I can definitely see the case that one can do 'whatever one wants relatively quickly' - once. As in, I can make *one* of those decks, but not all of them, so I need to choose wisely, cause it'll be a while before I can do the second one, etc.

What's your pick for the most interesting strategy that's at least tier-2-ish?

Comment by zvi on Legends of Runeterra: Early Review · 2020-05-14T11:54:13.678Z · score: 2 (1 votes) · LW · GW

Yeah, if you're not making *any* decisions that's definitely on you. If you think you're not making that many interesting ones, that's largely on the game, and you're right.

I definitely see the case that 'strategy' involves knowing the common deck builds and playing around/against their exact cards. Don't think the game justifies that level of cognitive load for me.

Comment by zvi on Really Fresh Baking · 2020-05-10T19:26:31.518Z · score: 7 (4 votes) · LW · GW

I heartily endorse this service or product.

Been meaning to write a version of this for a while, but more detailed.

Comment by zvi on The Mind: Board Game Review · 2020-05-10T11:38:52.263Z · score: 6 (3 votes) · LW · GW

How is "starting to play a card" not obviously cheating the "no communication" rule? And how would a third player "help out" two players who are unsure without doing any communication?

In general this feels like a timing calibration game when played correctly - since technically any other form of communication is banned, and then it reduces to something not interesting. I presume the lesson is that players find the type/level of communication that makes the game interesting and use that?

Comment by zvi on On Negative Feedback and Simulacra · 2020-05-04T13:29:22.062Z · score: 2 (1 votes) · LW · GW

It's weird.

My model says that being naive is in *some* ways a defense but not others. A level 3+ action has (at least) two components. It has the information it reveals directly "I didn't like your food." It also has the motivation behind the action "I am deciding to tell you I didn't like your food."

There is a difference between (A) "I am deciding to go out of my way to tell you X", (B) "I value doing Y more than I value not telling you X", (C) "There was no way to avoid telling you X, so X" and (D) "I am naive and not aware that you will figure out or assume X from my actions." And what matters for the reaction is which one it *looks* like you're doing, to the other person.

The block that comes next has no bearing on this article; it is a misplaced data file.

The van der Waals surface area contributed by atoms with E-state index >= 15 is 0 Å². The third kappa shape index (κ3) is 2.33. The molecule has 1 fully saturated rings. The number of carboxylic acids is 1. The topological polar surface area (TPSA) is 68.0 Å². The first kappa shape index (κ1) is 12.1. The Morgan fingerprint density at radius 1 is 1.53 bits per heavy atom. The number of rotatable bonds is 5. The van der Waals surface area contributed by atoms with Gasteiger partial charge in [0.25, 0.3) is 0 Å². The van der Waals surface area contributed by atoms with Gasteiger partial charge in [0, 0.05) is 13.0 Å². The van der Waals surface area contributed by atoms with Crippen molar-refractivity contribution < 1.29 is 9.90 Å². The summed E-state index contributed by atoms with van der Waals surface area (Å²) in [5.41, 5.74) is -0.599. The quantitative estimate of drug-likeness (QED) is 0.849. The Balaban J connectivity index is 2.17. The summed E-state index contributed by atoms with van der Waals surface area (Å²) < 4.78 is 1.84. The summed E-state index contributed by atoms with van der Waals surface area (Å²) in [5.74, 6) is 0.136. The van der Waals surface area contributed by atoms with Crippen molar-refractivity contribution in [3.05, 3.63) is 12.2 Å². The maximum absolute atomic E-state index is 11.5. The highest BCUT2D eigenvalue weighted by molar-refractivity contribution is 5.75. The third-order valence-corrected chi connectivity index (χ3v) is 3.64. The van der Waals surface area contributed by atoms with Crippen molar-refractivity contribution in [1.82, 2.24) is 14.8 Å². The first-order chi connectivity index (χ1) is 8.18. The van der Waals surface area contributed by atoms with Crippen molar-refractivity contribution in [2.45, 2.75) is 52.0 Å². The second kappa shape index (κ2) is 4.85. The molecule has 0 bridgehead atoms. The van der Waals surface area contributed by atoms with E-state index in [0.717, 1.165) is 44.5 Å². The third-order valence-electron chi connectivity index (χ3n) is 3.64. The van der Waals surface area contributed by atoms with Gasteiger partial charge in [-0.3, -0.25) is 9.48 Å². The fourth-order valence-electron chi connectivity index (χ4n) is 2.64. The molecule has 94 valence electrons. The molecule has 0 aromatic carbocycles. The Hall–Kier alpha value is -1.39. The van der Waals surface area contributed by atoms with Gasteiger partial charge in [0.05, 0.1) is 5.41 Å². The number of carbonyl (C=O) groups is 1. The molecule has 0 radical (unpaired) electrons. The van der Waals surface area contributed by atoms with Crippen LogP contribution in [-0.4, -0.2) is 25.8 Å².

So if GF thinks this is (D), she will still be mad that he insulted her cooking, but not mad that he intentionally insulted her cooking, which is worse - (A) is worse/a-bigger-deal than (B) is worse than (C or D).

I don't think this is guess culture / ask culture, although I see how one would get that idea. Certainly they relate to insults differently, but in this case I think it works for either. You can definitely insult someone inside ask culture by asking, if asking reveals information - to not have this be true, asks would have to have the weird Bayesian immunity I talk about in the post, and they just don't. Asks have a qualified "I'm not insulting you by claiming you couldn't figure out what I wanted" immunity, but they don't have an immunity on the "I want what I'm asking for" front.

Comment by zvi on On Negative Feedback and Simulacra · 2020-05-04T13:19:18.927Z · score: 2 (1 votes) · LW · GW

Sharable link to Google doc version where edits can be suggested:

Agreed that things could be more explicit in a lot of places. Part of the issue is that simulacrum levels are not the only thing going on and aren't always a good descriptor.

Comment by zvi on Covid-19 4/30: Stuck in Limbo · 2020-05-01T15:54:24.780Z · score: 2 (1 votes) · LW · GW

comments here or at my blog ( are the public way to do it, or private message here, or Twitter as @TheZvi. At some point we'd switch to email if things were going well.

Comment by zvi on Covid-19 4/30: Stuck in Limbo · 2020-05-01T15:52:48.436Z · score: 2 (1 votes) · LW · GW

True but I do think the quoted statement still holds?

Comment by zvi on Evaluating Predictions in Hindsight · 2020-04-18T11:55:58.885Z · score: 17 (7 votes) · LW · GW

Good responses. I do think a lot of the value is the back-and-forth, and seeing which logic holds up and which doesn't. Bunch of things to talk about.

First, the discussion of models vs. instincts. I agree that one should sometimes make predictions without an explicit model. I'm not sure whether one can be said to ever not have an implicit model and still be doing the scribe things instead of the actor thing - my modal thinks that when someone like me makes a prediction on instinct there's an implicit (unconscious) model somewhere, even if it's bad and would be modified heavily or rejected outright on reflection by system 2.

I do think 'internal consistency at a given time' is a valid check on instinctive predictions, perhaps even the best go-to. It's a way to turn instincts into a rough model slash check to see if your instincts make any sense slash find out what your instincts actually are. It also checks for a bunch of bias issues (e.g. the feminist bank teller thing often becomes obvious even if it was subtle).

Agree that it's good to predict more in fields without markets rather than with markets. One could explicitly not look at markets until predictions are made; I definitely did that often. It is helpful.